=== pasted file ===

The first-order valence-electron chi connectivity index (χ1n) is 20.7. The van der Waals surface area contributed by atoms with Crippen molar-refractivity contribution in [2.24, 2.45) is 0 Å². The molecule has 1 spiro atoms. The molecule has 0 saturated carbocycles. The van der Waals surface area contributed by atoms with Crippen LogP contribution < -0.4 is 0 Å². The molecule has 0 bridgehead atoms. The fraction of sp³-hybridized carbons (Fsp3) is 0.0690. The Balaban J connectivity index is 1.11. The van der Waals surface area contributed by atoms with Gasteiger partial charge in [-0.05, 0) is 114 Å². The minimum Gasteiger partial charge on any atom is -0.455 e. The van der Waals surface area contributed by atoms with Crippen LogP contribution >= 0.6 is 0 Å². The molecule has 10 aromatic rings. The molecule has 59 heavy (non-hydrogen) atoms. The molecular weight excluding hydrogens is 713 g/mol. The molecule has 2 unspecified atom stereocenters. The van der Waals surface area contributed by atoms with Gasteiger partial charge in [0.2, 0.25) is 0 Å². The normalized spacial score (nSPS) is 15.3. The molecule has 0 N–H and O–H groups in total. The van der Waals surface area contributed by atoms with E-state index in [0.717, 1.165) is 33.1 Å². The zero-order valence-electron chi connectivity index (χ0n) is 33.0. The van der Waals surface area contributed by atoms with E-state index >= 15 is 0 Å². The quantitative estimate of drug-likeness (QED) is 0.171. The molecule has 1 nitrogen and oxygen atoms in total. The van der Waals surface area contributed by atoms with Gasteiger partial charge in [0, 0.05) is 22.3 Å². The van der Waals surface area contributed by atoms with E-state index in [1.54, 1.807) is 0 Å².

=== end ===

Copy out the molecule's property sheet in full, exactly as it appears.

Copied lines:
The first-order valence-electron chi connectivity index (χ1n) is 20.7. The van der Waals surface area contributed by atoms with Crippen molar-refractivity contribution in [2.24, 2.45) is 0 Å². The molecule has 1 spiro atoms. The molecule has 0 saturated carbocycles. The van der Waals surface area contributed by atoms with Crippen LogP contribution < -0.4 is 0 Å². The molecule has 0 bridgehead atoms. The fraction of sp³-hybridized carbons (Fsp3) is 0.0690. The Balaban J connectivity index is 1.11. The van der Waals surface area contributed by atoms with Gasteiger partial charge in [-0.05, 0) is 114 Å². The minimum Gasteiger partial charge on any atom is -0.455 e. The van der Waals surface area contributed by atoms with Crippen LogP contribution >= 0.6 is 0 Å². The molecule has 10 aromatic rings. The molecule has 59 heavy (non-hydrogen) atoms. The molecular weight excluding hydrogens is 713 g/mol. The molecule has 2 unspecified atom stereocenters. The van der Waals surface area contributed by atoms with Gasteiger partial charge in [0.2, 0.25) is 0 Å². The normalized spacial score (nSPS) is 15.3. The molecule has 0 N–H and O–H groups in total. The van der Waals surface area contributed by atoms with E-state index in [0.717, 1.165) is 33.1 Å². The zero-order valence-electron chi connectivity index (χ0n) is 33.0. The van der Waals surface area contributed by atoms with E-state index >= 15 is 0 Å². The quantitative estimate of drug-likeness (QED) is 0.171. The molecule has 1 nitrogen and oxygen atoms in total. The van der Waals surface area contributed by atoms with Gasteiger partial charge in [0, 0.05) is 22.3 Å². The van der Waals surface area contributed by atoms with E-state index in [1.54, 1.807) is 0 Å².